Hey there, Dean here. I run SEO and content at AppSumo.

Here, I write articles and share book notes on productivity, leadership, money, psychology, and more.

How Are Beliefs Formed?

Without supporting evidence, beliefs are just random thoughts and ideas

Think of our beliefs as a room. Everything in the room is everything we can reach or have as long as we go and grab it. But we will never get anything outside the room.

If our goals and dreams are bigger than (outside of) our belief, we will spend the whole life to feel disappointed and thinking that we're incapable of achieving them. Many people are doing these, they want something that they never believe is possible subconsciously. What we really need to do is to expand our belief.

The question is: How are beliefs formed?

The story of Ben and Nick

Here's an interesting fictional story:

Ben, a drug addicts who went sober then get back to it for multiple times who committed in countless crime, get in and out of jail. When asked him why he behave in this way, his answer is because of his father. “How not to be with a father like that.” His father was a drug addict too.

But what is surprising is that Ben has an older brother, a high achiever of life — a lawyer with a happy family of two kids — Nick. Nick loves his wife and children, taught them principles to do good and live a happy life. When asked him why he behave that way, his answer is same with Ben.“How not to be with a father like that.”

They were raised by the same parents, live together and grown up together. So what pushes them into different life trajectories and outcomes?

Ben believes that it’s not his fault to become a drug addict like his dad since that’s how his dad act. “My life is doomed with a father like this.” then Ben gives up. Or “There’s nothing wrong with drug, since my dad was using it too!” Ben might believe this way.

But what happen in Nick’s mind is somehow very different.“My father is a bad example. I love him, but I will never be him. I will never behave like my father” and “I MUST have to love my family and bring them joy…” because he wasn’t able to experience those.

In short, our beliefs make or break us!

How our beliefs work

Imagine there is a table in front of you, with only two legs. What is going to happen? It falls. It will never be stable with two legs. Now, add one more legs, it gets much stable. Add another one, now it’s a table.

What about adding another 10? It becomes very stable where you can place a heavier object on top of it. That’s how our beliefs work.

how are beliefs formed

The table top is a belief, but it needs those pillars/legs to support it. Those pillars are the evidence that prove the belief is true.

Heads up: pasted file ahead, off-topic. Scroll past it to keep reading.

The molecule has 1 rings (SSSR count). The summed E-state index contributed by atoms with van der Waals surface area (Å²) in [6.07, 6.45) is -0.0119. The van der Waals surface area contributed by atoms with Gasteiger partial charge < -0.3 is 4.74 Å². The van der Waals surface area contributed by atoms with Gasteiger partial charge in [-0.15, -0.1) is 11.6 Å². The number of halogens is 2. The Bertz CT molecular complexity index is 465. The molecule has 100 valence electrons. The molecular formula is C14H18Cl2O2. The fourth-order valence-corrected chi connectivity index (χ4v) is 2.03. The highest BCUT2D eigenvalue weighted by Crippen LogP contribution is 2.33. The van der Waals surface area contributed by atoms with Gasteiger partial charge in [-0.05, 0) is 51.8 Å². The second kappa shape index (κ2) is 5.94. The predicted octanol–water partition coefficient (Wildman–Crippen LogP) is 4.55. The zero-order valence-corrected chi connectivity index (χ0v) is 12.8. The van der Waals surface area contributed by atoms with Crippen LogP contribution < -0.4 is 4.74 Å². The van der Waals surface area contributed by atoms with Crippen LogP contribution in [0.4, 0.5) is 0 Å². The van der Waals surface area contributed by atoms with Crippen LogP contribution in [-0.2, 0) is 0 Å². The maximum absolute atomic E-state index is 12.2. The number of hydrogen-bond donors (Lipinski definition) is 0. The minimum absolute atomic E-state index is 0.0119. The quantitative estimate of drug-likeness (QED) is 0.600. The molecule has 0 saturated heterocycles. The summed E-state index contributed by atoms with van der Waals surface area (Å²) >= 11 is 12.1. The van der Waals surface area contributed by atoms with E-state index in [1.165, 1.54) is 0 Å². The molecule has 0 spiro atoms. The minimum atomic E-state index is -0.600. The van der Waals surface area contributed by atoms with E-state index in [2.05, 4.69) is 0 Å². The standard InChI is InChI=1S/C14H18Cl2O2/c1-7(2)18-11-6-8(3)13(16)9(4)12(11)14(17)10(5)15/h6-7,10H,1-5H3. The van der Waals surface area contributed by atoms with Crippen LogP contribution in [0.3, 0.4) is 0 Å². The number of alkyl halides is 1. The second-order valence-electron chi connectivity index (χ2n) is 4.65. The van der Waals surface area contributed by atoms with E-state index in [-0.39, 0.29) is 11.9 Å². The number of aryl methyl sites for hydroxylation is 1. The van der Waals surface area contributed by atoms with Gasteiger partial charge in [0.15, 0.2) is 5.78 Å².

Without the shreds of evidence, your beliefs are just some destructible ideas.

Do you believe you can finish a 5km run in 30 minutes? Let’s say you don’t for now.

Now, someone on the news did it. You might think: yea, maybe I can do it too.”, but there is still doubt. Then, two of your friends did it too, it seem very possible now. So, you give it a try and complete 5km in 40 minutes! Now you start to believe you can achieve it for sure. Your mind will start telling yourself: “All I need isto practice more and I will complete 5km run in 30 minutes.”

That’s how beliefs are formed — with pieces of evidence.

That was how people used to believe that the earth is flat and we’re the center of the solar system, and slowly changing their minds. And that was exactly how those crazy ones believe we will be able to fly one day!

How to change your beliefs

By understanding this idea, you now have a clearer view better control to what you’re programming into your head. Here're a few steps to recreate your life with the right kind of beliefs.

  1. Identify your visions and goals in life.
  2. Write down what empowering beliefs and what disempowering beliefs you have.
  3. Take a clear look at the evidence for your disempowering beliefs. If it’s possible, find ways to disprove those evidence. If not, find a new perspective to look at them.
  4. Look for extra pieces of evidence to support those empowering beliefs.

There is a saying that we’re the average of the five persons we hang out the most. And it's true.

Because these five persons will become and provide the evidence for many beliefs you have. Regardless it’s good or bad.

To change your beliefs, find a few role models and study their stories and experiences. You'll see that some of your beliefs are not as true as you think. Then, form new beliefs that lead yourself to your most desirable goals.

Footnotes

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